FDA Issues Guidance for Naming Biosimilars

With 1 biosimilar already approved in the US, the FDA has finally released draft guidelines for naming these new products.

After the FDA approved the first biosimilar in the US, the discussion quickly turned to the next challenge: what would be the naming procedure for these new products?

Now, the FDA has released draft guidance detailing the proposed naming of biological products. The agency has proposed that reference products and biosimilars have names that share a core drug substance and an FDA-designated suffix to better identify each product.

“There is a need to clearly identify biological products to improve pharmacovigilance, and, for the purposes of safe use, to clearly differentiate among biological products that have not been determined to be interchangeable,” the agency wrote in draft guidance for nonproprietary naming of biological products.

Another potential naming convention that the FDA is considering is the use of a suffix derived from the name of the license holder.

The FDA is including 6 previously licensed biological products, so filgrastim-sndz would become filgrastim-bflm, filgrastim would be filgrastim-jcwp, tbo-filgrastim would be filgrastim-vkzt, pegfilgrastim would be pegfilgrastim-ljfd, epoetin alfa would be epoetin alfa-cgkn, and infliximab would be infliximab-hjmt.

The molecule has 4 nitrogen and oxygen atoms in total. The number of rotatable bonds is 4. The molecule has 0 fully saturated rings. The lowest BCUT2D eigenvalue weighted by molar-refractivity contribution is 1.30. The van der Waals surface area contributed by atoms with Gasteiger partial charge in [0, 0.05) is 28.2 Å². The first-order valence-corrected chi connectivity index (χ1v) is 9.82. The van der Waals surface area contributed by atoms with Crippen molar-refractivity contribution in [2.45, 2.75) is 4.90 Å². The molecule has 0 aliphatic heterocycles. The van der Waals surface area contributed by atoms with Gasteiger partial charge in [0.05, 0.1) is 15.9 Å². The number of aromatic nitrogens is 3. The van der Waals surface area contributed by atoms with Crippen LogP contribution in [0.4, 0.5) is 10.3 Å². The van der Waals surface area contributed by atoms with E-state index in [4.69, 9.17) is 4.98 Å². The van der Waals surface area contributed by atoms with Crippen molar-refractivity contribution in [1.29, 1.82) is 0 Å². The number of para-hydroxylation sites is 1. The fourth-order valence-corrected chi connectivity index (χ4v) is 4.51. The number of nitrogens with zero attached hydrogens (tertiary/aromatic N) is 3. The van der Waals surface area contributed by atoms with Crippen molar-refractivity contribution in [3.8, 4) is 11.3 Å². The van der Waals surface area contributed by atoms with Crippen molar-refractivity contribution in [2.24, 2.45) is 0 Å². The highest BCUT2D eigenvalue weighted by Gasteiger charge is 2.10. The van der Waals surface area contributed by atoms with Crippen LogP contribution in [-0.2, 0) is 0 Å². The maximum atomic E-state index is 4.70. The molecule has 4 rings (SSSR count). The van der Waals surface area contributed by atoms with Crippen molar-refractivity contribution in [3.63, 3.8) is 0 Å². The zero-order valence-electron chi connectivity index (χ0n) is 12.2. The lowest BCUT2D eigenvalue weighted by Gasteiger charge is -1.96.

The naming convention for these 6 products is being considered because the FDA believes it would help prevent inadvertent substitution and will help protect the safety of patients.

The Academy of Managed Care Pharmacy (AMCP) quickly made known its displeasure with the proposal to name biologics, including reference products and biosimilars, with a nonproprietary name with an FDA-designated suffix.

AMCP Chief Executive Officer Edith A. Rosato, RPh, IOM, said in a statement that since the current naming convention has been proven safe for biological products in Europe, it should be used in the US as well.

“AMCP is concerned that any departure from the currently accepted nonproprietary naming system will create confusion amongst healthcare practitioners and patients, have negative effects on the ability to ensure safe dispensing and tracking, and result in lower market adoption and cost-savings,” she said.

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